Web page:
Fermion is a fast and secure web server written in Scheme. It is optimized to serve dynamic content generated by Scheme scripts. It is part of the larger Spark-Scheme project. It uses light-weight green threads to handle client requests and can efficiently serve thousands of simultaneous connections.
The following code starts an instance of Fermion:
;; file: my-http.ss (import (net) (http)) (web-server-start (web-server))
Create a HTML file called index.html and place it along with my-http.ss. This will be the default page served by our http server.
Start the web server with the command `spark my-http.ss’. Now you can access index.html with the URL: http://localhost.
The forte of Fermion is not in serving static files, but in generating content dynamically based on user input or some other volatile parameter. Let us write a simple web application that will greet the user based on the time of the day.
;; file: greet.ss (import (aura)) (define (greet new-uri state) (((sgml `(html (body (b ,(greeting-by-hour))))) 'text))) (define (greeting-by-hour) (let ((hour (date-hour (seconds->date (current-seconds))))) (cond ((<= hour 12) "Good morning!") ((<= hour 17) "Good afternoon!") (else "Good evening")))) (list greet) [/sourcecode] The procedure <em>greet</em> will be executed by the web server, by passing it two arguments. <em>new-uri</em> will be a dynamically generated URI to which any further requests, like a form POST, should be send. <em>state</em> is a hash table that contains the current state of the session. For instance, it will contain values posted by previous requests. The web application exports a list of procedures that will be executed by Fermion, in the given order. Thus the programmer can design a web application as a sequence of operations, much like a normal console program. The <em>greet</em> sample also makes use of a library called <em>aura</em> which can be used to write SGML documents in Scheme syntax. Fermion is a <em>secure </em>web server. It is possible to impose some control over HTTP requests by using configuration options. An example is given below: (define httpd (web-server (list 'port 8080 ;; Web server will listen on port 8080. 'session-timeout (* 2 60) ;; 2 minutes 'max-header-length (* 112 1024) ;; Size of request header ;; limited to 112kb. 'max-body-length (* 512 1024) ;; Size of request body limited to ;; 512kb. 'max-response-size (* 512 1024)))) ;; Size of response limited to ;; 512kb.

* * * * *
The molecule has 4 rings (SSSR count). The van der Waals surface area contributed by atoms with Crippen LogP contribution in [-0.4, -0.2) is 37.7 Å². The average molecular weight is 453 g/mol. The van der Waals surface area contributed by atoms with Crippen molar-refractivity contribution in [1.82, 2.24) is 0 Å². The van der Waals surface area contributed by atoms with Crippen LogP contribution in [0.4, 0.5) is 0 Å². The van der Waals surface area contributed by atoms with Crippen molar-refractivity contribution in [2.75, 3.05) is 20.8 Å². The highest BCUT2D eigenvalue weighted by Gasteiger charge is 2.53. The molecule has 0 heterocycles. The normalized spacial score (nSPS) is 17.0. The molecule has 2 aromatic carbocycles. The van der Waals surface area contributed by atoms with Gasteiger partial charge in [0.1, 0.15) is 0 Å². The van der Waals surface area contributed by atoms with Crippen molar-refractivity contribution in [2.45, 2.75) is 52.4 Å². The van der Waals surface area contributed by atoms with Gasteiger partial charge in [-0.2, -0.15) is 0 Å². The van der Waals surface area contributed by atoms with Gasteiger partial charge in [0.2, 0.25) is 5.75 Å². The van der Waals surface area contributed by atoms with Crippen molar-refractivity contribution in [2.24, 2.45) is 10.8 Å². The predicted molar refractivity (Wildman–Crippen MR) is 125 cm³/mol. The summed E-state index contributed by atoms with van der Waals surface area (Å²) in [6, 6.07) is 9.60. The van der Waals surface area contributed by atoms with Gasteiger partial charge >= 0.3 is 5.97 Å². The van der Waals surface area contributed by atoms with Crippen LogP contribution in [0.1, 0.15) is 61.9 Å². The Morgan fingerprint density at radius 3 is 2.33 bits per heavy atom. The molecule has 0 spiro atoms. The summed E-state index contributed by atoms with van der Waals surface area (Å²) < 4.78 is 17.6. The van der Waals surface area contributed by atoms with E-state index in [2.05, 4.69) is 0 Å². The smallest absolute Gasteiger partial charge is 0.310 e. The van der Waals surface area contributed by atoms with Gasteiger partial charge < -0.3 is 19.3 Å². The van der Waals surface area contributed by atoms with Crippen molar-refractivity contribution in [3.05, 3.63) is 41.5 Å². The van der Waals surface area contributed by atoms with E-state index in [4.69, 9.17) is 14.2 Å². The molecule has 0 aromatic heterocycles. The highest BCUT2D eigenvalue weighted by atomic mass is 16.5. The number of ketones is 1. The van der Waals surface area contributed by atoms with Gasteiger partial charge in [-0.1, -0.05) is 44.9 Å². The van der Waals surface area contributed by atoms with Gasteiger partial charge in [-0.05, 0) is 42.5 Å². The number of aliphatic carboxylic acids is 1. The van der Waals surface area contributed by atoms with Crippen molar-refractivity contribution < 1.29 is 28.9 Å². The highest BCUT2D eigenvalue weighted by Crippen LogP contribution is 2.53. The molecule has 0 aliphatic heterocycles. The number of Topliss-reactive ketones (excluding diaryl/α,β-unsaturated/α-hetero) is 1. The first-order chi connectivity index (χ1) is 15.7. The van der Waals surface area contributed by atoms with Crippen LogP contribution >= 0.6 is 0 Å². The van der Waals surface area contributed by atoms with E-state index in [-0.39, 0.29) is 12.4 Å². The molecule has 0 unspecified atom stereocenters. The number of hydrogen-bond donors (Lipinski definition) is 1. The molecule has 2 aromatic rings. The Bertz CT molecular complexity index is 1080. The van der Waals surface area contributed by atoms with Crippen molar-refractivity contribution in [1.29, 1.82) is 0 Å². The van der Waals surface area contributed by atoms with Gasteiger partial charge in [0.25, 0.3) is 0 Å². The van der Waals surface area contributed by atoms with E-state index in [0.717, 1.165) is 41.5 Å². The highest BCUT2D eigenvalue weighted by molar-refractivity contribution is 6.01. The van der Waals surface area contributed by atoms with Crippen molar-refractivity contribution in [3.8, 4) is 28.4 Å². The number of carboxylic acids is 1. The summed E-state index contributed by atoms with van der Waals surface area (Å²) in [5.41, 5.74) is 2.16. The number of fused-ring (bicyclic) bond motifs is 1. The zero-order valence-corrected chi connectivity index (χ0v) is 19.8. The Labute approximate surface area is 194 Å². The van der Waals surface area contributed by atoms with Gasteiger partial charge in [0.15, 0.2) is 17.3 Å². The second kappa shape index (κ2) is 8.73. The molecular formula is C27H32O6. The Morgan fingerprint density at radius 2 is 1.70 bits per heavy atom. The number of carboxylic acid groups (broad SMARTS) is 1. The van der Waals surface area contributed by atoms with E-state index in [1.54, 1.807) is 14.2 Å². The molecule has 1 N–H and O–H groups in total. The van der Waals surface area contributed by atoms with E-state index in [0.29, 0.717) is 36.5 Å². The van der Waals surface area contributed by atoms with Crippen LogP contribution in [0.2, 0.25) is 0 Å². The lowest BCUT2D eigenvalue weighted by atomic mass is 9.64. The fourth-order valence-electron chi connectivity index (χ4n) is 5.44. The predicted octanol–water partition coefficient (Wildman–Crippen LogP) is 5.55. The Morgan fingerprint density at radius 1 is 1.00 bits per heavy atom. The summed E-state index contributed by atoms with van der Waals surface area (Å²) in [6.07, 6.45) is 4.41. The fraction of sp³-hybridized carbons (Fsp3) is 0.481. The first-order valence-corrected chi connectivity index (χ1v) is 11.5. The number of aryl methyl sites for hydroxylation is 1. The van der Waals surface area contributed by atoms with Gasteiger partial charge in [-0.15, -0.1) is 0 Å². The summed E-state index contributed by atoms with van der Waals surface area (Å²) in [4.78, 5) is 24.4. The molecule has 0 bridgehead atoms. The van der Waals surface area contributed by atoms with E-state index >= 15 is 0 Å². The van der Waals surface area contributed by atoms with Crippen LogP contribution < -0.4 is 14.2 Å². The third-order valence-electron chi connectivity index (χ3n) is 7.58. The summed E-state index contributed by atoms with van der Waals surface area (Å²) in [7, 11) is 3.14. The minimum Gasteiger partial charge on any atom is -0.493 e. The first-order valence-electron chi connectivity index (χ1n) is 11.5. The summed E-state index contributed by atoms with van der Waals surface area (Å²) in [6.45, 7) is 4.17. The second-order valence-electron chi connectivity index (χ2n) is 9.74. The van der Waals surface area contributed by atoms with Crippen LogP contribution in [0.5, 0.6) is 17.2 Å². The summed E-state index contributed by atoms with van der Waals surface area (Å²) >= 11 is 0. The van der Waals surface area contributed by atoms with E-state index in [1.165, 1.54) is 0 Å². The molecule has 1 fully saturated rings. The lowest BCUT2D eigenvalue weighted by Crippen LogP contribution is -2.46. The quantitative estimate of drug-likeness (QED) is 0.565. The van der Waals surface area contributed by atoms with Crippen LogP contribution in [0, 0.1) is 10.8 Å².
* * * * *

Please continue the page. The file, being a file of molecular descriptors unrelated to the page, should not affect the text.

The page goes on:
Fermion provide hooks where new procedures can be plugged-in to implement advanced security and compliance features. For instance, the following sample shows how to hook a procedure to check the length of the request URI. If the URI contain more than 512 characters, the request will be blocked.
(import (net) (http-request-parser) (http)) (define httpd (web-server)) ;; The security hook procedure. (define (check-uri-length httpd client-connection http-request) (cond ((> (string-length (http-request-uri http-request)) 512) (printf "Request URI too long. Closing connection.~n") (flush-output) (socket-close (connection-socket client-connection)) #f) (else ;; Let the web server's request handler do its job. #t))) (web-server-hook! httpd 'before-handle-request check-uri-length) (web-server-start httpd)
User defined policies can be applied on the response by using the ‘before-send-response hook.
I hope that Scheme hackers will find Fermion useful in their real-world web development tasks.
Spark-Scheme has moved to GitHub. The new repository is located here. So far, my experience with GitHub can be described as “delightful”. Git is fast. Managing and merging forks are easy. GitHub provides a nice interface to all the good facilities offered by git.
BTW, Amit Saha has volunteered to help me with the project. Welcome, and enjoy the ride Amit!